Renowned African-American artist, sculptor and educator Joyce J. Scott is bringing her work to the University of Miami’s Lowe Art Museum, using her art to convey themes such as racism, classism and sexism.
Her exhibit, titled “Truths and Visions,” is part of the Myrna and Sheldon Palley Glass Artist Lecture Series. It will be showcased 7-9 p.m. Sept. 26.
Scott, who was born in Baltimore in 1948, has always had an interest in art. At a young age, her mom, who was a quilt maker, encouraged Scott’s passion, and the mother-daughter duo even collaborated with each other.
Scott’s art is influenced by her African culture and Pentecostal upbringing. She uses glass beadworks and other small objects to create intricate sculptures. Her artwork usually represents a part of her life and conveys a broader issue such as trauma and rage about African and African-American history.
Scott describes herself as a “muckraker.”
“[I’m] audaciously proud of it,” she said. “I would like people to be uneasy.”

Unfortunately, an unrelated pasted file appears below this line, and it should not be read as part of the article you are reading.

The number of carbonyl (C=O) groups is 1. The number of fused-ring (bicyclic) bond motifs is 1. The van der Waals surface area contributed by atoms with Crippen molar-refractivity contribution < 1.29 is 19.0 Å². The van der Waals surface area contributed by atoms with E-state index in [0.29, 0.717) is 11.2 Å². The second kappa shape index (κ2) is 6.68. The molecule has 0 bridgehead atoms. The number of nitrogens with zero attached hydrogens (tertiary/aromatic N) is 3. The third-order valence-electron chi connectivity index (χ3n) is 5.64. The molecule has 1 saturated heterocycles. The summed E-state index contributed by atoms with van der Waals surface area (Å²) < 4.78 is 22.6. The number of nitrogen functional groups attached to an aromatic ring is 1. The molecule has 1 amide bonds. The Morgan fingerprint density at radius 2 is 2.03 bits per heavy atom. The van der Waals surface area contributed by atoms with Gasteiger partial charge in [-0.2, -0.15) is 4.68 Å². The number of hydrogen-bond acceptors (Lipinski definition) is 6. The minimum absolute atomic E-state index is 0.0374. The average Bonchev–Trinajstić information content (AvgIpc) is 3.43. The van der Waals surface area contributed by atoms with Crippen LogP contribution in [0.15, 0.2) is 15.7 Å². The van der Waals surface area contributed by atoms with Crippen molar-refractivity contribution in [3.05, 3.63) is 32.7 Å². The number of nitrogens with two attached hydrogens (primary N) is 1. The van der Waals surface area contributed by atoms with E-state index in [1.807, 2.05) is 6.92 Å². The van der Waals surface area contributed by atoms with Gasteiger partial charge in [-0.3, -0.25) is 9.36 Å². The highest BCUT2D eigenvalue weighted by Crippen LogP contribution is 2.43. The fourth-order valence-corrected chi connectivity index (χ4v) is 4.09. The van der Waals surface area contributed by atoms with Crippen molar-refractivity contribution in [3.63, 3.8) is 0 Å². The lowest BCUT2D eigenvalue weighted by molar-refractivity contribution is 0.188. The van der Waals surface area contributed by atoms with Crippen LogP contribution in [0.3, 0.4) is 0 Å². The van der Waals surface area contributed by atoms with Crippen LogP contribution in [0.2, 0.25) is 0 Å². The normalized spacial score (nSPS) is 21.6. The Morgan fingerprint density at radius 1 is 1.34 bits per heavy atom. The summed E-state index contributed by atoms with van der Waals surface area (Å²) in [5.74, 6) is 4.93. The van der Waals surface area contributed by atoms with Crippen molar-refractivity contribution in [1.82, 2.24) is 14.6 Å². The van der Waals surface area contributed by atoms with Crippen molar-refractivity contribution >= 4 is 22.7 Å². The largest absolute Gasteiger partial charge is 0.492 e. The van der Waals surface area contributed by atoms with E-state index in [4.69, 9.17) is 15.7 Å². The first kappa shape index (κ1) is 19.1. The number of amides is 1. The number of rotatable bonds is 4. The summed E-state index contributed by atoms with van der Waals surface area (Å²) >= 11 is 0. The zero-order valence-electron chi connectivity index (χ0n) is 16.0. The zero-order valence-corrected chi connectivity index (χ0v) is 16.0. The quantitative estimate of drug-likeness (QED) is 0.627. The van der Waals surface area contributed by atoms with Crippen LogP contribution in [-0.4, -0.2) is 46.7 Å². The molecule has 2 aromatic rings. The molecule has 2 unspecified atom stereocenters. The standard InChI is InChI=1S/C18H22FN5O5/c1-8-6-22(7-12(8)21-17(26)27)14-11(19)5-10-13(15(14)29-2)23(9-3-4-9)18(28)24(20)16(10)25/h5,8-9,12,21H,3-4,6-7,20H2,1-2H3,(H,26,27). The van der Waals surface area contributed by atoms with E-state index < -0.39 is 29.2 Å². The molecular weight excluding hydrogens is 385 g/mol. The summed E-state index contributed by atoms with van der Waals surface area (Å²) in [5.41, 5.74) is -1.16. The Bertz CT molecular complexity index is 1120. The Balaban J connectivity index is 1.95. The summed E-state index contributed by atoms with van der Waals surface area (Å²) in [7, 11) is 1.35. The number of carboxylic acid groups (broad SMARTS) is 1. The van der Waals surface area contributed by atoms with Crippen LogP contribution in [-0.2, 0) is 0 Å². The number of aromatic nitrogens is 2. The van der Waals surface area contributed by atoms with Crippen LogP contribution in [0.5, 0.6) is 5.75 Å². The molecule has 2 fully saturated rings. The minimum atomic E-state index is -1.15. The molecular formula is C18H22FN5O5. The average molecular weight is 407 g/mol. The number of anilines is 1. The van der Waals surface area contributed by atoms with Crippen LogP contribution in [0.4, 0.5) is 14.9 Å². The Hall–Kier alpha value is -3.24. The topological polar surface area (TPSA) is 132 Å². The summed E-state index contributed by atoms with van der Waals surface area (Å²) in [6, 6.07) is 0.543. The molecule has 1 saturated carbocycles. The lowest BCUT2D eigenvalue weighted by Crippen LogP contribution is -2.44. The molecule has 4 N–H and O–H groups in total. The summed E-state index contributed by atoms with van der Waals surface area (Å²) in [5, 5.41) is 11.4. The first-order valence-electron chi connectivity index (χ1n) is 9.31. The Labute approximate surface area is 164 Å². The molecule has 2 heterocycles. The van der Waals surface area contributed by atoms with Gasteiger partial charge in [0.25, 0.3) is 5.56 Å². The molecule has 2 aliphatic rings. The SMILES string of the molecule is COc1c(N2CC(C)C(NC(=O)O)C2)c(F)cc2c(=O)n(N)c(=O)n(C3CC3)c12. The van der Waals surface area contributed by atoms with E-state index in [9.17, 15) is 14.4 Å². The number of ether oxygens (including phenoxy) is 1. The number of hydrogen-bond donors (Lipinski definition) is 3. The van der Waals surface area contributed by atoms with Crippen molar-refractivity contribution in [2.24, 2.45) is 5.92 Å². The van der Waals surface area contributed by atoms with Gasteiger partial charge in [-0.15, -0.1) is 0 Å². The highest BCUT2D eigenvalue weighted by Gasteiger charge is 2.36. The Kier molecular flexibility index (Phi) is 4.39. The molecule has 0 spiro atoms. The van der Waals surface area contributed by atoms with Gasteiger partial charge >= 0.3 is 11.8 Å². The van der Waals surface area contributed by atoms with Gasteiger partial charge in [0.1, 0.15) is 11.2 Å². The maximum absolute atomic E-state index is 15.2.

Her art has been shown at locations around the United States, including the Smithsonian American Art Museum in Washington, D.C., the Museum of Fine Arts in Houston and the Museum of Arts and Design in New York. Scott has also received many honors and awards such as the MacArthur Fellow and a fellowship with the National Endowment of the Arts.
“Over the last four decades, Scott has honed her craft and delivered striking visual narratives through masterful technical skill, while demonstrating an ongoing interest in collaborating with craftspeople across the globe,” said Glenn Adamson, the Nanette L. Laitman director at Museum of Art and Design.
IF YOU GO:
Who: Joyce J. Scott
What: Joyce J. Scott will be presenting her collection, titled Truths and Visions. The event is free for all attendees.
Where: Lowe Art Museum, 1301 Stanford Drive, Miami, Florida
When: Sept. 26 from 7-9 p.m.